I can’t even say it was their relationship that was the strength of This Savage Song because it really wasn’t.  It was only one facet of why I loved this book so darn much.  Even if they’d never met, or hated each other, I still would have devoured every word.  It was in the landscape.  It was in the creation of the Corsai, the Malchai and the Sunai.  It was in the opposition between Henry Flynn and Callum Harker, one man good and the other evil.  It was the beauty inside August, and the fire inside Kate.  They were both fantastically written, but I frequently like male characters in fiction.  I was extra impressed with Kate.  I’ll tell you right now, VE Schwab sure knows how to write women!  Even human, Kate was a reckoning.

This Savage Song was one of those books where I figured out what was going to happen before it did, but it was also one of those books where I just didn’t care.  Figuring out that twist didn’t even compare to what came before and what came after.  It was absolutely excellent, and I can’t wait until I can read Our Dark Duet and be with these characters again.

“That’s what he told himself, over and over and over until he believed it, because truth wasn’t the same thing as fact.
It was personal.”



About Birdie

Don’t look for her in any bar, club, crazy raging party, or anywhere there may be a large gathering of strangers. She’s more likely to be found tucked into the corner of the couch watching one of her favorite shows, or preferably under a comforter with her current novel.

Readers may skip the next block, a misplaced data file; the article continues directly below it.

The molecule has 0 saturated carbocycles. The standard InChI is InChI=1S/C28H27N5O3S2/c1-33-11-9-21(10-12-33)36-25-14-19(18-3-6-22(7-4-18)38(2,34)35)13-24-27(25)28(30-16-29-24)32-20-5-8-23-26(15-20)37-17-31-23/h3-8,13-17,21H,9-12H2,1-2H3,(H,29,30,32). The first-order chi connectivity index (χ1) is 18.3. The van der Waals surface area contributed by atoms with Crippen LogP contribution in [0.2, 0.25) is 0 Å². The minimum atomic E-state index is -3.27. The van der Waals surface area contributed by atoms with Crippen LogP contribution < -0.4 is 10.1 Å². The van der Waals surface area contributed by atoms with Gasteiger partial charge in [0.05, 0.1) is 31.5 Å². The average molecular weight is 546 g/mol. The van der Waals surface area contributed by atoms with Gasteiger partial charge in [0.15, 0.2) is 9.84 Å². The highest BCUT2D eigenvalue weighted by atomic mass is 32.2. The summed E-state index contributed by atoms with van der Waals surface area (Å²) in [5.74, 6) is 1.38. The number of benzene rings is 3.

9 Responses

  1. This Savage Song was great! I didn’t expect to like it as much as I did. While it took me a while to like Kate’s character (I didn’t like her at first, though I really like her character development), I liked August really fast. For me, their friendship was one of the best parts of the book. While I wish the world Building was elaborated on more, I understand why it wasn’t. I also really liked the writing; it was beautiful. And while I also some the twists coming, it didn’t feel cliche or lose suspense, which was impressive.


      1. It embodied that Alfred Hitchcock quote, about knowing what’s going to happen is worse than not knowing.
        For me, I just felt like she was a tad over the top at some points, mainly with the scene in the bathroom where she drew a knife on that girl and said she was worse than her father…that part made me think, “Really? How are you worse than your father?” I dunno. I like morally ambiguous characters too, but stuff like that just feels over the top for me.
        I really like your idea, that Kate started out sweet and forced herself to harden, and August started as a monster but wanted to be human. That’s good phrasing.


      2. I get that, but I just found it to be a bit much. Maybe cornering her and threatening her would make sense. But pulling out a knife and saying she’s worse than her dad (even if she really didn’t mean it)? I could understand using his reputation, but that was overboard.